As you know, Disney bought Marvel some time ago, and then Disney bought the Star Wars franchise as well, so it only makes sense that Marvel would return to publishing Star Wars comics. I have to be honest, I’ve been pleased with virtually every title Marvel has released belonging to the Star Wars universe, and Han Solo is no exception.
This limited series takes place soon after the first destruction of the Death Star. The premise is rather simple – Han takes on a mission given to him by Leia, whom he seemingly can’t refuse. He is to rescue some embedded Rebel spies posing as Imperial loyalists. A famous space race is due to occur near the very planets he is to rescue Leia’s agents, and so Han will use the race as a cover for his real mission. There’s only one problem – one of those supposed Alliance members is actually a traitor, but they don’t know which one!
Han Solo offers no backstory concerning the icon. It does not touch upon the origin of his friendship with Chewbacca. In other words, it steers very clear of any meaty topics the impending movie will likely address.
However, that’s not to say the book is a failure or boring. Quite the opposite! In fact, I think this book does a wonderful job establishing an important shift in Han.
I just watched Episodes IV, V, and VI with my young daughters, and I noticed that Han went from being a snarky, selfish pirate to a loyal, selfless hero rather quickly. Of course, those are movies and have to operate by a different standard of pacing, but when watched in succession it’s a bit jolting.
This series showcases the struggle taking place within Han Solo. He grapples throughout the book not only with doing the right thing, but also with introspection concerning why he’s doing the right thing at all. Best of all? Like Huck Finn, Han has a habit of acting heroically when he doesn’t have time to think. There is a heart of gold under all that scruffiness, and this book makes a point to shine a spotlight upon it.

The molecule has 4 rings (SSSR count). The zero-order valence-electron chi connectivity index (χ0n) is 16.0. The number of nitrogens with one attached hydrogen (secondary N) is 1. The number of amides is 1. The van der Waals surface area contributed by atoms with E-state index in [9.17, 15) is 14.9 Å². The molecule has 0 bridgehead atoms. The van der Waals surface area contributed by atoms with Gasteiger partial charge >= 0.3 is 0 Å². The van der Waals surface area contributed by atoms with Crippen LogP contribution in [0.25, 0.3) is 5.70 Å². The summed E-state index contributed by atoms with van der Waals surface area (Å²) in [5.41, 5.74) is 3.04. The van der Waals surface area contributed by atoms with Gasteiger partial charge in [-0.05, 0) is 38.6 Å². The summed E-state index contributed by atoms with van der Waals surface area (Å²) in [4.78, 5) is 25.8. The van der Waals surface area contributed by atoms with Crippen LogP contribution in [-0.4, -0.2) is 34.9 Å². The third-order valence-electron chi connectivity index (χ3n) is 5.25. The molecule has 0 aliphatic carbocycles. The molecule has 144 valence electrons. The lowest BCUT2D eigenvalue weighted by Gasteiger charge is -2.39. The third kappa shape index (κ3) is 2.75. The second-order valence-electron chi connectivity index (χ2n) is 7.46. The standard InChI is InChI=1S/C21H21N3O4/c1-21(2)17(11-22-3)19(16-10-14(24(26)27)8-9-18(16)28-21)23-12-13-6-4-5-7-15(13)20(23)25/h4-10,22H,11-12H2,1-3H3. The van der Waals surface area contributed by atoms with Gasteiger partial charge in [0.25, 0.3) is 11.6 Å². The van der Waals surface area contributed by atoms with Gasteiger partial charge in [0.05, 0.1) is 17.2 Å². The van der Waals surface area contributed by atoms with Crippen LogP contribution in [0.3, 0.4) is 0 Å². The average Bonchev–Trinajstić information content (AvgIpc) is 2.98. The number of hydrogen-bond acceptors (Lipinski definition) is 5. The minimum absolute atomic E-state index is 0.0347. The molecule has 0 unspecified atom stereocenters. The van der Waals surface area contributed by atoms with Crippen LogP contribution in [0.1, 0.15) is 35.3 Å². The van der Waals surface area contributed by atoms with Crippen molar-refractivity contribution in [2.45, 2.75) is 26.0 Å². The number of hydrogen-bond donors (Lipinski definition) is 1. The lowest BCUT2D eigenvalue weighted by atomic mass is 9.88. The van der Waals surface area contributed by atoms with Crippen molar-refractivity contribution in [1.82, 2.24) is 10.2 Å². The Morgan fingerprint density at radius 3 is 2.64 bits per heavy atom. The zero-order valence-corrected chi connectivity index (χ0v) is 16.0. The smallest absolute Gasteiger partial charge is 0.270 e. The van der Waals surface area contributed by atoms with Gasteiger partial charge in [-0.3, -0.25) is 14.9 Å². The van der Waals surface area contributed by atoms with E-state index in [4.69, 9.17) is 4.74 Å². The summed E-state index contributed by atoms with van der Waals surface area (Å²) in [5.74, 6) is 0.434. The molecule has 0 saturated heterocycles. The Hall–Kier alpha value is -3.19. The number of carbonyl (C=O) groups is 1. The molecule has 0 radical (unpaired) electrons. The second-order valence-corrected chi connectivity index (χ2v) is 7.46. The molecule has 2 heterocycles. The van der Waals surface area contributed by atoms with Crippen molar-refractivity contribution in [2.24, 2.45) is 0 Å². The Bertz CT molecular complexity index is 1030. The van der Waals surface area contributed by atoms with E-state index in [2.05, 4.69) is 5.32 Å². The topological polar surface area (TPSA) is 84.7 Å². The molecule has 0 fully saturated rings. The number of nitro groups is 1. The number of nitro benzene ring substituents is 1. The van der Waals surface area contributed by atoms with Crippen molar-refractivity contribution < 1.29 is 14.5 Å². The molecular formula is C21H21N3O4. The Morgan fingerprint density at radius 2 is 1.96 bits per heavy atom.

Furthermore, we hear a lot in the movies about what a great pilot Han is. This book takes that to heart while illustrating Han’s skill on multiple occasions. The race, called the Dragon Void, is designed to disable, even injure, the participants, and so Han must outrace, out think, and outmaneuver his opponents, all while dealing with the Empire as well as a potential traitor on his own ship.
But he does this with his usual swagger, charm, and aloofness. Han Solo will never stand up front and center and declare himself a hero; he will typically do the right thing while self-deprecating and playing up an aspect of reluctance. Because of this, the book helps bridge the gap between Han Solo of Star Wars and Han Solo of The Empire Strikes Back. It hints at the good man into which Han will evolve.
It also works to establish a bit more of Han and Leia’s relationship. Neither of these two individuals are likely to throw themselves at someone, yet, honestly, the movies progress their relationship along at a pretty fast pace. The book does an excellent job of inching their romance along, slowly, awkwardly, even confrontationally. But, by story’s end, there is a spark, an acknowledgement that an epic love story is about to begin.
The art, by the way, is very good. Mark Brooks has truly captured the characters’ likenesses from film without making them appear too rigid. His spacecraft are fun while appearing consistent with established mythology and his aliens are varied and interesting. Best of all, he conveys motion well, especially in regards to the race. It’s very important that comic book artists are able to literally move a story along from panel to panel, and Brooks manages to service Liu’s pacing well.
If you’re a Star Wars or Han Solo fan, this book will not disappoint. I know on the surface it seems a little superficial with the clichéd race plot, but Liu offers some deeply interesting characterization and motivation for Han Solo that only enriches the character and grounds his actions in the films.